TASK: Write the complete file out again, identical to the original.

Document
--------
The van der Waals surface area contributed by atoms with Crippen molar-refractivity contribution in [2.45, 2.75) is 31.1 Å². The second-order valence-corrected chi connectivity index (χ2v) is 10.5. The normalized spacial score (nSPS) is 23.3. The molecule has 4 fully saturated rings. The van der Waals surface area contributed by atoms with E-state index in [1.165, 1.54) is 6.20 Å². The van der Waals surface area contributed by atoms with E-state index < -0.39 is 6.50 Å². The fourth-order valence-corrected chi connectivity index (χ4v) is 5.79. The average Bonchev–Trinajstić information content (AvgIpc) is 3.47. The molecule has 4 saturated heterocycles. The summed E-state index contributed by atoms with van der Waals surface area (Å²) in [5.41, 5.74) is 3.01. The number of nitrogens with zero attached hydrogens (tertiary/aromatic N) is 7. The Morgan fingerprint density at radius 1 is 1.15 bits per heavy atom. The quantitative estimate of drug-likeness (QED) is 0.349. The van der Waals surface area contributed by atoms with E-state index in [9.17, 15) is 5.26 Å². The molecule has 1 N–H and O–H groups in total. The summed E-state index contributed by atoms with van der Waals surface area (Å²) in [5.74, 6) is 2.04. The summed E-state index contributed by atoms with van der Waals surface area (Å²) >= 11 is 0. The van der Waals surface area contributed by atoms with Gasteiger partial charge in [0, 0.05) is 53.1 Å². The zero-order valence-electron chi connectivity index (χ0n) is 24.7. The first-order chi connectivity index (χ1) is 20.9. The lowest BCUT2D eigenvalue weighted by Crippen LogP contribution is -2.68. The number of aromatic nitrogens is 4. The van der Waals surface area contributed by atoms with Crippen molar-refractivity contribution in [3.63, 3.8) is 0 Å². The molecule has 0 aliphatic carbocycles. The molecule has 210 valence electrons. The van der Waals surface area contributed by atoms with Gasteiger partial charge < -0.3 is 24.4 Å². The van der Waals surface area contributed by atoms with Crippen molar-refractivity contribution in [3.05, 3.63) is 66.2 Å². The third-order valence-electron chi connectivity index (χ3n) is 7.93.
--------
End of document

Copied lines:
The van der Waals surface area contributed by atoms with Crippen molar-refractivity contribution in [2.45, 2.75) is 31.1 Å². The second-order valence-corrected chi connectivity index (χ2v) is 10.5. The normalized spacial score (nSPS) is 23.3. The molecule has 4 fully saturated rings. The van der Waals surface area contributed by atoms with E-state index in [1.165, 1.54) is 6.20 Å². The van der Waals surface area contributed by atoms with E-state index < -0.39 is 6.50 Å². The fourth-order valence-corrected chi connectivity index (χ4v) is 5.79. The average Bonchev–Trinajstić information content (AvgIpc) is 3.47. The molecule has 4 saturated heterocycles. The summed E-state index contributed by atoms with van der Waals surface area (Å²) in [5.41, 5.74) is 3.01. The number of nitrogens with zero attached hydrogens (tertiary/aromatic N) is 7. The Morgan fingerprint density at radius 1 is 1.15 bits per heavy atom. The quantitative estimate of drug-likeness (QED) is 0.349. The van der Waals surface area contributed by atoms with E-state index in [9.17, 15) is 5.26 Å². The molecule has 1 N–H and O–H groups in total. The summed E-state index contributed by atoms with van der Waals surface area (Å²) in [5.74, 6) is 2.04. The summed E-state index contributed by atoms with van der Waals surface area (Å²) >= 11 is 0. The van der Waals surface area contributed by atoms with Gasteiger partial charge in [0, 0.05) is 53.1 Å². The zero-order valence-electron chi connectivity index (χ0n) is 24.7. The first-order chi connectivity index (χ1) is 20.9. The lowest BCUT2D eigenvalue weighted by Crippen LogP contribution is -2.68. The number of aromatic nitrogens is 4. The van der Waals surface area contributed by atoms with Crippen molar-refractivity contribution in [3.63, 3.8) is 0 Å². The molecule has 0 aliphatic carbocycles. The molecule has 210 valence electrons. The van der Waals surface area contributed by atoms with Gasteiger partial charge < -0.3 is 24.4 Å². The van der Waals surface area contributed by atoms with Crippen molar-refractivity contribution in [3.05, 3.63) is 66.2 Å². The third-order valence-electron chi connectivity index (χ3n) is 7.93.